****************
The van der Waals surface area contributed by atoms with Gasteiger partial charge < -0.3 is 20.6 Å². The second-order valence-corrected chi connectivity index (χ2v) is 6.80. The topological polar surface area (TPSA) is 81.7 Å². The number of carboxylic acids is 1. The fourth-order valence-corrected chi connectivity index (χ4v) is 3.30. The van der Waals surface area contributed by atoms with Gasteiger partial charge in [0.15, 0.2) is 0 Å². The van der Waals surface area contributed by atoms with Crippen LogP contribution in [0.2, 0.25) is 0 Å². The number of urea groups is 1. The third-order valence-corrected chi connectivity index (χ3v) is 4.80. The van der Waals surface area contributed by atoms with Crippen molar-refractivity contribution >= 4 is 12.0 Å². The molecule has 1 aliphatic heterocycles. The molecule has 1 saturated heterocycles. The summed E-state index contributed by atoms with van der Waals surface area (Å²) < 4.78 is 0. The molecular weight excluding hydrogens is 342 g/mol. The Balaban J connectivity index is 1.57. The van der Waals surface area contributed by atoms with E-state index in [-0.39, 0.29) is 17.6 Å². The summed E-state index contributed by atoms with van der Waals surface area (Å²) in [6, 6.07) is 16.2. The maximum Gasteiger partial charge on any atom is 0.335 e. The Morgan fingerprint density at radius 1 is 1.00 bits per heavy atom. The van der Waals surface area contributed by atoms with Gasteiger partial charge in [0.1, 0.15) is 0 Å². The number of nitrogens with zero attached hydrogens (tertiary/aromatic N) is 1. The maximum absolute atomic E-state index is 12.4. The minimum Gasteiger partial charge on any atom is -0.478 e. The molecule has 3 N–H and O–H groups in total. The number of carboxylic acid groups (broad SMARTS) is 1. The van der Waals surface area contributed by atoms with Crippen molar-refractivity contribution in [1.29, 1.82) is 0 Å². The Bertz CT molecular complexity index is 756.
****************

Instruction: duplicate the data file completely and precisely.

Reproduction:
The van der Waals surface area contributed by atoms with Gasteiger partial charge < -0.3 is 20.6 Å². The second-order valence-corrected chi connectivity index (χ2v) is 6.80. The topological polar surface area (TPSA) is 81.7 Å². The number of carboxylic acids is 1. The fourth-order valence-corrected chi connectivity index (χ4v) is 3.30. The van der Waals surface area contributed by atoms with Gasteiger partial charge in [0.15, 0.2) is 0 Å². The van der Waals surface area contributed by atoms with Crippen LogP contribution in [0.2, 0.25) is 0 Å². The number of urea groups is 1. The third-order valence-corrected chi connectivity index (χ3v) is 4.80. The van der Waals surface area contributed by atoms with Crippen molar-refractivity contribution >= 4 is 12.0 Å². The molecule has 1 aliphatic heterocycles. The molecule has 1 saturated heterocycles. The summed E-state index contributed by atoms with van der Waals surface area (Å²) < 4.78 is 0. The molecular weight excluding hydrogens is 342 g/mol. The Balaban J connectivity index is 1.57. The van der Waals surface area contributed by atoms with E-state index in [-0.39, 0.29) is 17.6 Å². The summed E-state index contributed by atoms with van der Waals surface area (Å²) in [6, 6.07) is 16.2. The maximum Gasteiger partial charge on any atom is 0.335 e. The Morgan fingerprint density at radius 1 is 1.00 bits per heavy atom. The van der Waals surface area contributed by atoms with Gasteiger partial charge in [0.1, 0.15) is 0 Å². The number of nitrogens with zero attached hydrogens (tertiary/aromatic N) is 1. The maximum absolute atomic E-state index is 12.4. The minimum Gasteiger partial charge on any atom is -0.478 e. The molecule has 3 N–H and O–H groups in total. The number of carboxylic acid groups (broad SMARTS) is 1. The van der Waals surface area contributed by atoms with Crippen molar-refractivity contribution in [1.29, 1.82) is 0 Å². The Bertz CT molecular complexity index is 756.